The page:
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Author Notes:

Correspondence to: Guillermo E. Umpierrez, Division of Endocrinology, Emory University School of Medicine, 49 Jesse Hill Jr Dr, Atlanta, Georgia, 30303, USA. E‐mail: geumpie@emory.edu.

G. U. contributed to design, conduct/data collection, and analysis of the paper.

K. P. contributed to analysis of the paper.

A. K. contributed to design and analysis of the paper.

A. Z. contributed to analysis of the paper.

N. Z. contributed to design, analysis, and writing of the paper.

L. F. contributed to design and analysis of the paper.

Please see the full article for Conflicts of Interest.


Research Funding:

This work was sponsored by Eli Lilly and Company.


  • Science & Technology
  • Life Sciences & Biomedicine
  • Endocrinology & Metabolism
  • dulaglutide
  • GLP-1 analogueincretin therapy
  • incretin therapy
  • type 2 diabetes

Relationship between weight change and glycaemic control in patients with type 2 diabetes receiving once-weekly dulaglutide treatment


Journal Title:

Diabetes, Obesity and Metabolism


Volume 18, Number 6


, Pages 615-622

Type of Work:

Article | Final Publisher PDF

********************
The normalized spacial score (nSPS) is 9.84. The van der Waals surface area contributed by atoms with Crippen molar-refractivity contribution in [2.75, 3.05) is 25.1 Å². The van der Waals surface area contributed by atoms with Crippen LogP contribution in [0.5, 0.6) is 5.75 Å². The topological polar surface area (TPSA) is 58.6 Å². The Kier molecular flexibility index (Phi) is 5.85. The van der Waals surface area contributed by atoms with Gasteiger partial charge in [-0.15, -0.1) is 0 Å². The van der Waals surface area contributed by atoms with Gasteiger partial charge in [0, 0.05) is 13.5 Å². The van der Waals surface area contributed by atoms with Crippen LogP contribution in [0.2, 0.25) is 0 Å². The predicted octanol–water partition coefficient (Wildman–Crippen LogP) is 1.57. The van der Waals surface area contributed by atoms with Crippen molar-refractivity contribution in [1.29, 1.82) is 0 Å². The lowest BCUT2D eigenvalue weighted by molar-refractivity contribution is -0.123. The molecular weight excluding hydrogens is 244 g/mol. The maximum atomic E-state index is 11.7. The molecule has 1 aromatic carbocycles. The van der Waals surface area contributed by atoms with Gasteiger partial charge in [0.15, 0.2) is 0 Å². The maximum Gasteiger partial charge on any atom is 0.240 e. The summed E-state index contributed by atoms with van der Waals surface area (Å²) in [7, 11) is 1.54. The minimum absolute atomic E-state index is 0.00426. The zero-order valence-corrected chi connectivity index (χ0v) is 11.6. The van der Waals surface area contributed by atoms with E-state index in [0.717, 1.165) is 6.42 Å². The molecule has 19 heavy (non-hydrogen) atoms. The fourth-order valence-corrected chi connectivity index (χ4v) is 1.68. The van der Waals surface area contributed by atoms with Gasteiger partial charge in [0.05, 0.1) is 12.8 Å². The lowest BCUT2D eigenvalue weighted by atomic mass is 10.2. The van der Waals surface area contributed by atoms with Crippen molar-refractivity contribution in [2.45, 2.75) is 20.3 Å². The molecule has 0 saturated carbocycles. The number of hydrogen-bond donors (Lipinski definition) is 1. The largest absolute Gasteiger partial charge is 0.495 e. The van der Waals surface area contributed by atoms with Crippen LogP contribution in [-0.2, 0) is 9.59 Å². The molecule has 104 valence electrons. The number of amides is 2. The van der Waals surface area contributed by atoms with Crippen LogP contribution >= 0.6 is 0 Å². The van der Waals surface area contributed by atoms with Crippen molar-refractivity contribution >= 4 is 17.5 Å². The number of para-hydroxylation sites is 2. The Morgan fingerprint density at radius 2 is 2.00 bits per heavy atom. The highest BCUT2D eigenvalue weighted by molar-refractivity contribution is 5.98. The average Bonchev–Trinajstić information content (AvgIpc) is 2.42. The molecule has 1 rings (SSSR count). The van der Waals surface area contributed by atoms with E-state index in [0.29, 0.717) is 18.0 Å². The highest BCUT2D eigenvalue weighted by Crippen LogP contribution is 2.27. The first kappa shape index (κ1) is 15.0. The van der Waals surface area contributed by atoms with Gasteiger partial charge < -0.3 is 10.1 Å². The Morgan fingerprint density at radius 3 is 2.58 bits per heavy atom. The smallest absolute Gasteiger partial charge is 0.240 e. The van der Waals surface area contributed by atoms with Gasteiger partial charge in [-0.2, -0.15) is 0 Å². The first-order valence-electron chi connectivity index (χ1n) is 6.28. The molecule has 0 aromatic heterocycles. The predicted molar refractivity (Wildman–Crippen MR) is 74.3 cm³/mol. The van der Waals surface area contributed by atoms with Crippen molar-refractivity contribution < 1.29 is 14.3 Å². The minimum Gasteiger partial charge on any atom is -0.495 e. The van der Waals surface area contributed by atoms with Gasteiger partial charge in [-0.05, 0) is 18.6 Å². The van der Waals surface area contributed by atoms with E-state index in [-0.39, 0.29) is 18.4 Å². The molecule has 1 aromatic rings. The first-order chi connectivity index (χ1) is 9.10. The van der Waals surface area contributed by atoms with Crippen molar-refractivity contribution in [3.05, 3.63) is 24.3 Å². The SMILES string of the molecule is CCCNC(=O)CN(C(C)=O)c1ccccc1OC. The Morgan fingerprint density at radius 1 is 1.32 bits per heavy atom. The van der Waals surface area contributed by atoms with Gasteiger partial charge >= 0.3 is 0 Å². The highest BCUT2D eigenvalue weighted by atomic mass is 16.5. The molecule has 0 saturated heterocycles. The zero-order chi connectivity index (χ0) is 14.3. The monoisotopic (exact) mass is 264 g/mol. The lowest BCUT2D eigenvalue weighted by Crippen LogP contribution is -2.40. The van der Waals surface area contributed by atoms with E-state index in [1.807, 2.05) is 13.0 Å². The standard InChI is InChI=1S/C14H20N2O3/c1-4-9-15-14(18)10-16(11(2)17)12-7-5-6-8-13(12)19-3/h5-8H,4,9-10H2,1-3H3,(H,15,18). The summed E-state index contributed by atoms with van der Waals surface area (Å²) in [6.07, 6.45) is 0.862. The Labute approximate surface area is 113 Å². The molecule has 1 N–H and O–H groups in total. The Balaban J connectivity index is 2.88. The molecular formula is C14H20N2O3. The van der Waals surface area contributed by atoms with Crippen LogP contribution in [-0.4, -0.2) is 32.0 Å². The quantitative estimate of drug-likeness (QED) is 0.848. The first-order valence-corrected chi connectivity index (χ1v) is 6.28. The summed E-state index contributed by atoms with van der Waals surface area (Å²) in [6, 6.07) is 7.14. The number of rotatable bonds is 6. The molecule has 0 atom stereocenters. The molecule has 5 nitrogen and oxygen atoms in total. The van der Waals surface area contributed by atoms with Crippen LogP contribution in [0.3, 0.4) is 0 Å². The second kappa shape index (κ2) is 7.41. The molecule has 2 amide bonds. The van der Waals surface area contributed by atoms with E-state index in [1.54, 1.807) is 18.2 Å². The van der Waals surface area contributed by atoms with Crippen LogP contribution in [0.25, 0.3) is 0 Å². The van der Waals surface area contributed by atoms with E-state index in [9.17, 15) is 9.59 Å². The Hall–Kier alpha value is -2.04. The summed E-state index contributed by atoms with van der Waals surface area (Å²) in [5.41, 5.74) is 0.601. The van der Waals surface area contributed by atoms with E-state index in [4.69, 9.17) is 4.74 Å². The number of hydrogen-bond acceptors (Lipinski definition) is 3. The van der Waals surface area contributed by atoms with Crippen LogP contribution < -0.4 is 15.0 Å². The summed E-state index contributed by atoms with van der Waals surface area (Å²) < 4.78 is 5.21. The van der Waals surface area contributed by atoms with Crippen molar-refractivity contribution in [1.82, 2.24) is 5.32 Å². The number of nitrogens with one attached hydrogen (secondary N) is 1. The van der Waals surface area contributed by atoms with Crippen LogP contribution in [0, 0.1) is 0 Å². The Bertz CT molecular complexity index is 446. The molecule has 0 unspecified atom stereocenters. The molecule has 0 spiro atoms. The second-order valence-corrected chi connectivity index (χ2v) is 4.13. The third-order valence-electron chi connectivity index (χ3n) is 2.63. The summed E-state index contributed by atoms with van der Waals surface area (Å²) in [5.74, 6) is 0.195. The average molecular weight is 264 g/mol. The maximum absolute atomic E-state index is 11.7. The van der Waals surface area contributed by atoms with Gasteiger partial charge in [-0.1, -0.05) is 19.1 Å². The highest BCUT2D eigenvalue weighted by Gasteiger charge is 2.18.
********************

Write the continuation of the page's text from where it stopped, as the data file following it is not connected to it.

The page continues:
Aim: To assess the relationship between weight change and glycated haemoglobin (HbA1c) change in dulaglutide‐treated patients by analysing data from six head‐to‐head phase III AWARD clinical trials. Methods: At 26 weeks, the relationship between weight and HbA1c was analysed in each trial rather than by pooling data because of differences in design and background therapy. The effect of baseline characteristics was also evaluated with regard to weight and HbA1c response. Results: Across the studies, 87–97% and 83–95% of patients treated with dulaglutide 1.5 and 0.75 mg, respectively, had reductions in HbA1c levels, while 57–88% and 43–84% of patients treated with dulaglutide 1.5 and 0.75 mg, respectively, experienced weight loss. The majority (55–83%) of patients receiving dulaglutide 1.5 mg experienced weight loss and HbA1c reductions, while 41–79% of patients in the dulaglutide 0.75 mg arm lost weight and had reductions in HbA1c level. A weak and inconsistent correlation was observed between the changes in weight and HbA1c (range from −0.223 to 0.267) in patients treated with dulaglutide. The baseline characteristics of gender, age, duration of diabetes, HbA1c, body weight and BMI were not related to different combinations of weight and HbA1c responses. Conclusions: Dulaglutide is an effective treatment option across the type 2 diabetes treatment spectrum. Dulaglutide showed dose‐dependent effects on both weight loss and HbA1c reduction. These effects had a weak correlation and appeared to be independent.

Copyright information:

© 2016 The Authors.

This is an Open Access work distributed under the terms of the Creative Commons Attribution-NonCommercial-NoDerivatives 4.0 International License (http://creativecommons.org/licenses/by-nc-nd/4.0/).

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